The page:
by Anita Sanchez
Whenever someone asks me how many books I’ve written, I reply proudly, “Dozens!” They’re suitably impressed. And it’s quite true—I’ve written dozens of picture books, poems, stories, and seven full-length novels.
But if they inquire how many books I’ve published, the answer would be quite different. Most of the books I’ve written are unpublished, and probably always will be.Henry David Thoreau wrote literally millions of words, most of them unpublished in his lifetime. But he never stopped writing. “It is wise to write on many subjects,” he said. “You must try a thousand themes before you find the right one, as nature makes a thousand acorns to make one oak.” Thoreau was not only an author, but a passionate and wise botanist. He knew that the plant which produces only one seed is at risk of extinction, but the plant that produces many has a better chance of survival.
But here’s the terrible question, the one I’ve wrestled with again and again—when to quit a manuscript and move to the next one?
Sometimes there’s a flaw so fatal that the whole project stops in midsentence. I once wrote a biography of a nineteenth-century biologist who studied the weird reptiles known as Gila monsters. He had an uproarious, adventure-filled life, and seemed a perfect subject until my research led me to the unescapable fact that he was an extreme racist. I fell out of love with him, although not with Gila monsters--I wrote about them instead.
But sometimes it’s harder to know when to pull the plug. There’s no one right answer, no magic formula. A clue can be when several people whose judgment you respect point out the same things again and again. (Don’t take one person’s word as gospel, though—always get a second opinion, and a third, and a fourth…) Perhaps when the writing of it feels like drudgery instead of nourishment. Perhaps when the pile of rejections threatens to sap your courage to the breaking point. And perhaps it’s when a new idea is thrusting against the husk of your brain and can’t wait to germinate.
It’s said that the Greek philosopher Plato found his first literary work was not up to his mentor’s standards, and so he threw the scroll into the fire. I could never do that—lose it all forever. But sometimes there does come a moment to click SAVE on the laptop. Once, we authors crammed unpublished manuscripts in dusty drawers, saved them on floppy disks, or consigned them to the dark recesses of cyberspace. But these days, I’m uploading my files to the cloud. I like the idea of my unpublished books floating through the ether, like dandelion seeds on the breeze, drifting off to future possibilities.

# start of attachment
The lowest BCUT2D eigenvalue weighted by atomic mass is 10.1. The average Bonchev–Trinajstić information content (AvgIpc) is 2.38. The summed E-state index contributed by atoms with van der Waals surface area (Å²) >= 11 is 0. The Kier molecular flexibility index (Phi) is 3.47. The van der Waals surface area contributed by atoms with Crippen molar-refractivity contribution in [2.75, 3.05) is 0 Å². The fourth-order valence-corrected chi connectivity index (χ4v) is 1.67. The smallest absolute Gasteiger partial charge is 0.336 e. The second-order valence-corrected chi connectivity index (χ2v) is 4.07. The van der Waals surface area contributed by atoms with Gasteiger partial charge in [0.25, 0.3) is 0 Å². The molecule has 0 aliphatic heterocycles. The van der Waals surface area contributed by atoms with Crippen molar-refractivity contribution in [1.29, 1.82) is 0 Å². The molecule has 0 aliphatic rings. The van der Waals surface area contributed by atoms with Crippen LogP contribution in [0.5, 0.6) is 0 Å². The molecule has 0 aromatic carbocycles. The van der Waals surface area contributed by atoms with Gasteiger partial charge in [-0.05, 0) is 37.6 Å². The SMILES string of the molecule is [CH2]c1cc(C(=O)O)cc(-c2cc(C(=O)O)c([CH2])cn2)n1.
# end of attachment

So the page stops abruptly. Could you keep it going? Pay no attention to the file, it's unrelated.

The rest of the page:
Does abandoning a manuscript mean your beloved book will never see the light of day? Far from it. There are always options. After experimenting with new material, I often come back to older work. I might self-publish a nonfiction book on an odd topic and hope to find a niche audience. I could recycle a story into a blog post. I might read a rhyming picture book to my granddaughter as she sits on my lap, a delightful secret between the two of us.
Or someday I might resurrect a book, tweak it just right, and have a triumphant bestseller. You never know which acorn will be the one to touch the sky.
Give It a Try
One of the things I do when I’m stuck as to what to work on next, is to get my ideas off the computer and onto paper. I take brightly-colored index cards (remember them?) and write each possible idea on a card. Any idea, no matter how crazy.
Then I deal them out on a tabletop or the floor, and play with putting them in order. I arrange them in order of originality, and then in order of marketability, and then which ones would be the most fun to research. Then I line them up in order of easiest, hardest, or most controversial. After a while, one title keeps popping up towards the top of the row again and again. Seeing the possibilities spread in front of me helps me choose which one to put my energy and enthusiasm into next.
Meet the Author
Anita Sanchez is especially fascinated by plants and animals that no one loves, and the unusual, often ignored wild places of the world. Her books sing the praises of the unappreciated: dandelions, poison ivy, tarantulas, mud puddles, deserts. Her weirdest book is Itch: Everything You Didn’t Want to Know About What Makes You Scratch.
A picture book about animals that love mud, Hello, Puddle! is due out in March 2022 from Clarion Books. In fall look for Meltdown: Why Glaciers Are Melting And What We Can Do About It.